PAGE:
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31 Mar 2012

Plagiarism or not? – I was watching the news the other day when I saw that a National Assembly candidate from the Saenuri Party named Moon Dae-sung was embroiled in a plagiarism scandal. The name sounded familiar, and the face looked familiar as well. Sure enough, this was the same Moon Dae-Sung who won a gold medal in Taekwondo at the 2004 Olympics. I knew that he had been elected to the International Olympic Committee, but I hadn’t realized that his political aspirations had extended to the National Assembly.

“Plagiarism is a very serious thing in academia, and most academics go to great lengths to avoid even the hint of it.”

When I heard the mention of plagiarism my interest was piqued. I have dealt with plagiarism before, although perhaps not on the same level as many teachers, since I teach translation (it’s kind of hard to plagiarize translations). My first run-in with plagiarism came when I was teaching English in Mongolia. (Now there’s a sentence I bet you don’t read too often.) I had one student in a writing class submit an assignment that was clearly plagiarized. This student was the weakest student in the class and had consistently submitted assignments that read like the work of drunken Vogon poets. Yet this assignment was flawless—so flawless that it would have been right at home in a tourism brochure. I didn’t need to find the original; it was obviously plagiarized. Yet the student swore up and down that he had written the text himself. I told him that I knew he hadn’t written it, and if he was finding the assignments to be too much I would be willing to meet with him outside of class to help him improve. He refused, insisting that the work was original. So I kicked him out of the class.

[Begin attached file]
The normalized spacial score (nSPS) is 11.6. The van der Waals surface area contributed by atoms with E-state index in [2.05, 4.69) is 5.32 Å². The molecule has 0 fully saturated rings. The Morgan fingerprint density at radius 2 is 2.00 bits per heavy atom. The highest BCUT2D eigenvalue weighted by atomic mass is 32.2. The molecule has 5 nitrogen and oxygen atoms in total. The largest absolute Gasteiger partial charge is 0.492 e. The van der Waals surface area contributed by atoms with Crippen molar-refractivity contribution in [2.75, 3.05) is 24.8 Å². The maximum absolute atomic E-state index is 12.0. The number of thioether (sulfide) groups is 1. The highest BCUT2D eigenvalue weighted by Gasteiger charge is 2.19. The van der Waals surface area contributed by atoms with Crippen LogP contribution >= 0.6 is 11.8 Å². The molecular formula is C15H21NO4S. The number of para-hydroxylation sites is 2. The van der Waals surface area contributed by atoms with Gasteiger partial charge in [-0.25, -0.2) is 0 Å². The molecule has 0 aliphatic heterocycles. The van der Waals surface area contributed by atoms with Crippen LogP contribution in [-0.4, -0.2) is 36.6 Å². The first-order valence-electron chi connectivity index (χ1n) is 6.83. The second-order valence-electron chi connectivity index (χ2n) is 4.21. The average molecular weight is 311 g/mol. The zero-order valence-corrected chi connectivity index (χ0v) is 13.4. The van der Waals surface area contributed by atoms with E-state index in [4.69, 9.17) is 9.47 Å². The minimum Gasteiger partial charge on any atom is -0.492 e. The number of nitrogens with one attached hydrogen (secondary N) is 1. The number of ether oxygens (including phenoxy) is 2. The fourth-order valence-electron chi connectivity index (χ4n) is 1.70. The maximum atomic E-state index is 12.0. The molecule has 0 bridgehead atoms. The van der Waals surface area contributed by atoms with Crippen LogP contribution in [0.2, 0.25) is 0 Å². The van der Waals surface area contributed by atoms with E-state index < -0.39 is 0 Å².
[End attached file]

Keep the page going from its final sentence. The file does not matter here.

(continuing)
It turns out that Moon Dae-sung’s plagiarism was of a similar “cut-and-paste” variety: entire sections of his doctoral dissertation were lifted straight from another dissertation (if you can read Korean, take a look at an image comparing the two papers). The criteria for plagiarism in Korea are very strict and very specific: if you use six or more words in a row without attribution, or if you present original ideas or work as your own, it is plagiarism. Moon lifted entire paragraphs and presented them as his own words—there is no doubt that this is plagiarism.